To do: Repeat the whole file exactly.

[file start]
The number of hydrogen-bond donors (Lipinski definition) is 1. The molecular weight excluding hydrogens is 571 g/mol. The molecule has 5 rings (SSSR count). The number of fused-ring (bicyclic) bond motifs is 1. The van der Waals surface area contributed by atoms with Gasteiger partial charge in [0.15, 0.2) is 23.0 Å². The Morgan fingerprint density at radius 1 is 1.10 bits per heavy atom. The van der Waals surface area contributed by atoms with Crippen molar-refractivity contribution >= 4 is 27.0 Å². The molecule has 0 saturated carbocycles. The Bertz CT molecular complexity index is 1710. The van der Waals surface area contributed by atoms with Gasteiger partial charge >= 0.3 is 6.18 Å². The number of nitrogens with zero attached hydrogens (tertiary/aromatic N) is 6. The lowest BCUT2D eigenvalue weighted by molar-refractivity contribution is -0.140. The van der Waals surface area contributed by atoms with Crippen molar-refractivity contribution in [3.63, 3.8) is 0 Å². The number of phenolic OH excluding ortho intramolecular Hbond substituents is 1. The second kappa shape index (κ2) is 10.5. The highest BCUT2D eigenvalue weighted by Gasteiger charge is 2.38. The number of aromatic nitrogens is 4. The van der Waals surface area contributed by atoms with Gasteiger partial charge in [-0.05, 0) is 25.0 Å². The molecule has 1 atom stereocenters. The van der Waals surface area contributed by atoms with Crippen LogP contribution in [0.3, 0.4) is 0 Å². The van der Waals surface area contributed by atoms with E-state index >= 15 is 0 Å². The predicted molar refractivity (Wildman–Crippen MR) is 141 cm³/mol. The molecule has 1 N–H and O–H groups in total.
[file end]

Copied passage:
The number of hydrogen-bond donors (Lipinski definition) is 1. The molecular weight excluding hydrogens is 571 g/mol. The molecule has 5 rings (SSSR count). The number of fused-ring (bicyclic) bond motifs is 1. The van der Waals surface area contributed by atoms with Gasteiger partial charge in [0.15, 0.2) is 23.0 Å². The Morgan fingerprint density at radius 1 is 1.10 bits per heavy atom. The van der Waals surface area contributed by atoms with Crippen molar-refractivity contribution >= 4 is 27.0 Å². The molecule has 0 saturated carbocycles. The Bertz CT molecular complexity index is 1710. The van der Waals surface area contributed by atoms with Gasteiger partial charge >= 0.3 is 6.18 Å². The number of nitrogens with zero attached hydrogens (tertiary/aromatic N) is 6. The lowest BCUT2D eigenvalue weighted by molar-refractivity contribution is -0.140. The van der Waals surface area contributed by atoms with Crippen molar-refractivity contribution in [3.63, 3.8) is 0 Å². The number of phenolic OH excluding ortho intramolecular Hbond substituents is 1. The second kappa shape index (κ2) is 10.5. The highest BCUT2D eigenvalue weighted by Gasteiger charge is 2.38. The number of aromatic nitrogens is 4. The van der Waals surface area contributed by atoms with Gasteiger partial charge in [-0.05, 0) is 25.0 Å². The molecule has 1 atom stereocenters. The van der Waals surface area contributed by atoms with Crippen LogP contribution in [0.3, 0.4) is 0 Å². The van der Waals surface area contributed by atoms with E-state index >= 15 is 0 Å². The predicted molar refractivity (Wildman–Crippen MR) is 141 cm³/mol. The molecule has 1 N–H and O–H groups in total.